Nominated for: making Toronto more angry, more congested, and less safe.
Torontoist is ending the year by naming our Heroes and Villains: the very best and very worst people, places, things, and ideas that have had an influence on the city over the past 12 months. From December 10 to 19, we’ll unveil the nominees, grouped by category. Vote for your favourites from each batch, every single day! On December 19 and 20 the winners from each category go head-to-head in the final round of voting, and on December 21, we will reveal your choices for Toronto’s Superhero and Supervillain of the year.
Bike lanes. Oh, did you just flinch when we said that? Did your eyebrows arch up? Did your hands grip your steering wheel a bit harder, or did you stealthily put a finger on your bell, ready to ring it at any time?
Ah, bike lanes in Toronto. Every year it becomes a more politicized and fraught issue than the last. In 2012 we saw the death of five cyclists, the loss of the Jarvis lane, the creation of a vexed Sherbourne lane, and an ever-growing divide between cycling downtown and everywhere else.
Toronto has more than one million adult cyclists. We need the cycling infrastructure to support those people—to make sure the regular riders can travel safely, to make the occasional riders comfortable cycling more often, and to keep all other road users accident-free as well. Our discourse should be about cycling education and how to share roads effectively, not about who deserves the roads more or how we should trade infrastructure in one place for another. (It’s okay to lose Jarvis, cyclists, because you’re getting Sherbourne. Right?)
This year, city council spent $300,000 to remove a successful bike lane, deviated from the 10-year-old plan to expand the city’s cycling network, and undermined our reputation as a bike-friendly city. Installing and maintaining bike lanes is an issue of public safety, as this map unfortunately illustrates, and it is also a cost-effective way to reduce wear and tear on the streets. The implementation of the Jarvis bike lane, for example, greatly reduced collisions in its first year and only cost $59,000.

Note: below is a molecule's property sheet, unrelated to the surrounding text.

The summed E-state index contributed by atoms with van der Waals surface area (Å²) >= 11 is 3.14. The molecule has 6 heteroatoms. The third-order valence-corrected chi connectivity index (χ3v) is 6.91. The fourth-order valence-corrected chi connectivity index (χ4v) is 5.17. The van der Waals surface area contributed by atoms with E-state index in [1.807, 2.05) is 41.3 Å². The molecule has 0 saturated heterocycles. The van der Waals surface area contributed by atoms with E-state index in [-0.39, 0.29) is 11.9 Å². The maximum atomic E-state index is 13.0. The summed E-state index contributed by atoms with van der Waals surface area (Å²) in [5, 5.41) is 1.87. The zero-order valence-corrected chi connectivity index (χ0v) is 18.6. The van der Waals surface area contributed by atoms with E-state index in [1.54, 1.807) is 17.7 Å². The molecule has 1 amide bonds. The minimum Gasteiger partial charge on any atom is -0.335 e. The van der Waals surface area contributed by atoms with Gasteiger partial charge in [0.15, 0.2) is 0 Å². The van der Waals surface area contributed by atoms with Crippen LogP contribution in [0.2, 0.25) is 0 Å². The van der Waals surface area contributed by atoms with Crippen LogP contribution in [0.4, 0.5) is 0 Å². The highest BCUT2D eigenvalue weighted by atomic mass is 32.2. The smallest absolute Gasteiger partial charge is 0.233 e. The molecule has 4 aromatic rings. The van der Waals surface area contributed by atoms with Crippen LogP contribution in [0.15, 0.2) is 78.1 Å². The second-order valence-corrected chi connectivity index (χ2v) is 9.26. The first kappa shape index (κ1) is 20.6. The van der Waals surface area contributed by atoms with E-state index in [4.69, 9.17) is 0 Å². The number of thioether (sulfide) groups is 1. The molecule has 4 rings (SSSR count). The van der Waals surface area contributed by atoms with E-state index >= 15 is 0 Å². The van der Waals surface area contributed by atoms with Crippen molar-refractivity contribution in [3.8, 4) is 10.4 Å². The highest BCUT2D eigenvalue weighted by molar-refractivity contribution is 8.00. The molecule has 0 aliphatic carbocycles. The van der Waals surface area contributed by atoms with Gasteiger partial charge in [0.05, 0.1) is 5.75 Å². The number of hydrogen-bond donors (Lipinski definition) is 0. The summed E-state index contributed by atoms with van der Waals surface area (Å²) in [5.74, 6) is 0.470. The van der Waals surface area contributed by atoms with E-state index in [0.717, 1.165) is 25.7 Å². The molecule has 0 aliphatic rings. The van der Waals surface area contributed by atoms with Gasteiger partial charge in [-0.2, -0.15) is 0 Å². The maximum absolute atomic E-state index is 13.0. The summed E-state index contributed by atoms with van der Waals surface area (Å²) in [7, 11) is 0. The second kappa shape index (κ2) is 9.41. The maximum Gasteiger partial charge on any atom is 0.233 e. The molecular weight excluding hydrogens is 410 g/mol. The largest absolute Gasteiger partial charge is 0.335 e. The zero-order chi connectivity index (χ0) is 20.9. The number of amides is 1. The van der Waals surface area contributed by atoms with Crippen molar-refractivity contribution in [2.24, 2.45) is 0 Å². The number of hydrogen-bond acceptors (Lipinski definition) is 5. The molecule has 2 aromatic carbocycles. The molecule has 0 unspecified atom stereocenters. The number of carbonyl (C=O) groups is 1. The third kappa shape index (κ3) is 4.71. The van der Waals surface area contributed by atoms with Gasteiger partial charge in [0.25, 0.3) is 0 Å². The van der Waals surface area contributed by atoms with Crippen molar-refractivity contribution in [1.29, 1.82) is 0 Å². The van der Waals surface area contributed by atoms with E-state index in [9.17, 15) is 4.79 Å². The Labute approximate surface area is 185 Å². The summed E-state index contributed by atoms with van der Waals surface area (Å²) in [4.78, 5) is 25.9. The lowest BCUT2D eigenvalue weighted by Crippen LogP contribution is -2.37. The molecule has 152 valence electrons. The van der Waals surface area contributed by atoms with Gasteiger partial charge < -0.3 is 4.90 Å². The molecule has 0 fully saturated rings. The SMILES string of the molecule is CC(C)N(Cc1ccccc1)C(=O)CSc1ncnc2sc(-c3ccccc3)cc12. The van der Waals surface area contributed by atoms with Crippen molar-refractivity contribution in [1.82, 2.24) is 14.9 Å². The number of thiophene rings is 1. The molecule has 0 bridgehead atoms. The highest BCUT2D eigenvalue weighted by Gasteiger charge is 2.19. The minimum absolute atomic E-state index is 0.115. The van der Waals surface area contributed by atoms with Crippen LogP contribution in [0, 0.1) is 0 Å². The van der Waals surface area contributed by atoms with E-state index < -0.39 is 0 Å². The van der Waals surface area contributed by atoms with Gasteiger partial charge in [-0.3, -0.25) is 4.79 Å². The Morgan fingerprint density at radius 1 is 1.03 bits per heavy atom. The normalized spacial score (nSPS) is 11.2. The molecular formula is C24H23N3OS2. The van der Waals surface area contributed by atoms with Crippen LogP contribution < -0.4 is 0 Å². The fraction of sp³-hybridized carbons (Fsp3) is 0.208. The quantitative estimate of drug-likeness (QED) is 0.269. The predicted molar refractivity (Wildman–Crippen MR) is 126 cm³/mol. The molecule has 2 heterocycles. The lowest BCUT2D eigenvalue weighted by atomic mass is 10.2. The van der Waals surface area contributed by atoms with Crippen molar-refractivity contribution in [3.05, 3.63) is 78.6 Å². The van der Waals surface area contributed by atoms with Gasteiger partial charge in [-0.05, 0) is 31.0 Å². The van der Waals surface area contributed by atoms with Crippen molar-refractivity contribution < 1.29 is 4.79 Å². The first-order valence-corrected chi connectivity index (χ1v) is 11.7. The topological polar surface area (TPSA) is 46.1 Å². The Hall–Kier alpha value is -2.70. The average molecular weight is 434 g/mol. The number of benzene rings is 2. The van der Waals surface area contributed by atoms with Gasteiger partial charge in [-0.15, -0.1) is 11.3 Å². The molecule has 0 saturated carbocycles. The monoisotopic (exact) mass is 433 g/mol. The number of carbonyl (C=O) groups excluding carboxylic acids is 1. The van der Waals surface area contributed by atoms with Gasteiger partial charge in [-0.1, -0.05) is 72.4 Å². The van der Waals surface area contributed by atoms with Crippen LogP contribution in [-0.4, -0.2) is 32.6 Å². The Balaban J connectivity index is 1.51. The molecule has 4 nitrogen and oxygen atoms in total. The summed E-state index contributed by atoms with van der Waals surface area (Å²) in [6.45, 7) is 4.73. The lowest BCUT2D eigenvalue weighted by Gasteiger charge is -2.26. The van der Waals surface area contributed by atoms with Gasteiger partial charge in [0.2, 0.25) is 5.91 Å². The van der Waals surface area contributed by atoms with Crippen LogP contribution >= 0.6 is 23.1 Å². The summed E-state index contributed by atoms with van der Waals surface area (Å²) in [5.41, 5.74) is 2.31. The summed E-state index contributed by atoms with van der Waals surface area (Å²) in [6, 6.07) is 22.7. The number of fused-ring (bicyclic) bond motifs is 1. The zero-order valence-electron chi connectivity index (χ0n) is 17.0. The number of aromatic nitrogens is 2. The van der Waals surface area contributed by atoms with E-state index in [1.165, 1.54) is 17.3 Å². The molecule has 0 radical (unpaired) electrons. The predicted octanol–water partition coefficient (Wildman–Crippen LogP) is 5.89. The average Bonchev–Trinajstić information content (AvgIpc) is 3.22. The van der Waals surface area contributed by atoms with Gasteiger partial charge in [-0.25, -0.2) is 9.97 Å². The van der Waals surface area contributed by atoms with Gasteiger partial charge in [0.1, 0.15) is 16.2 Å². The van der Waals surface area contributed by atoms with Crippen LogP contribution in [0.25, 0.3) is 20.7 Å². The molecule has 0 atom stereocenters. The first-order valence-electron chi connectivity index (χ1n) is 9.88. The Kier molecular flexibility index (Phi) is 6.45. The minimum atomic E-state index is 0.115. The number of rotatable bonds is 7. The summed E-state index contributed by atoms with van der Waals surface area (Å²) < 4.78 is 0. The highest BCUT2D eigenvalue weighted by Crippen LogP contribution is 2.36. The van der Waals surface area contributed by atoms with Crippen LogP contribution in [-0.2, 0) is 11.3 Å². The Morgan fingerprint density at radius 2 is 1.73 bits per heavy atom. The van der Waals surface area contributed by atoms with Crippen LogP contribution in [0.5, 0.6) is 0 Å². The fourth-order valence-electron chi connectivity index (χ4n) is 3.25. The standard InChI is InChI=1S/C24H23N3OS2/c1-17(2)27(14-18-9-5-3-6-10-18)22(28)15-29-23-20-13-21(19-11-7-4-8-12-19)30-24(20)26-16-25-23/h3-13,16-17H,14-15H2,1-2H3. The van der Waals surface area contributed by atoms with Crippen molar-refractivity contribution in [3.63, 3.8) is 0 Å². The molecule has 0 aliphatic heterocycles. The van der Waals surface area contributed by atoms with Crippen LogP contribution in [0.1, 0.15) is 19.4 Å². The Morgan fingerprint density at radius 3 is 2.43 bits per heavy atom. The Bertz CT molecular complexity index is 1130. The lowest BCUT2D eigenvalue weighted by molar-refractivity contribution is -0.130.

Citizens shouldn’t have to risk—and in some cases lose—their lives in order to shine a light on the chronic and now worsening problem on our roads. We know that things can be better: Ontario’s coroner found that 100 per cent of cyclist deaths between 2006 and 2010 were preventable, and that better infrastructure would have played a major role in preventing them.
One step back, two steps forward. The province just released a draft cycling strategy that aims to improve cycling infrastructure, public education, and safety. The public can submit comments through January 29, 2013.
See the other nominees in the Cityscape category:
|The Gardiner Expressway|
An eyesore that’s creating an increasingly dangerous commute.
|Breaking Condo Glass|
Causing injury, closing streets, and sparking lawsuits.
Lending his name to an ugly, failing project.
Taking the fear of change to irrational heights.
Making it hard to make a good decision.
|The Impossible Rental Market|
Vacancy rates that make renting hopeless.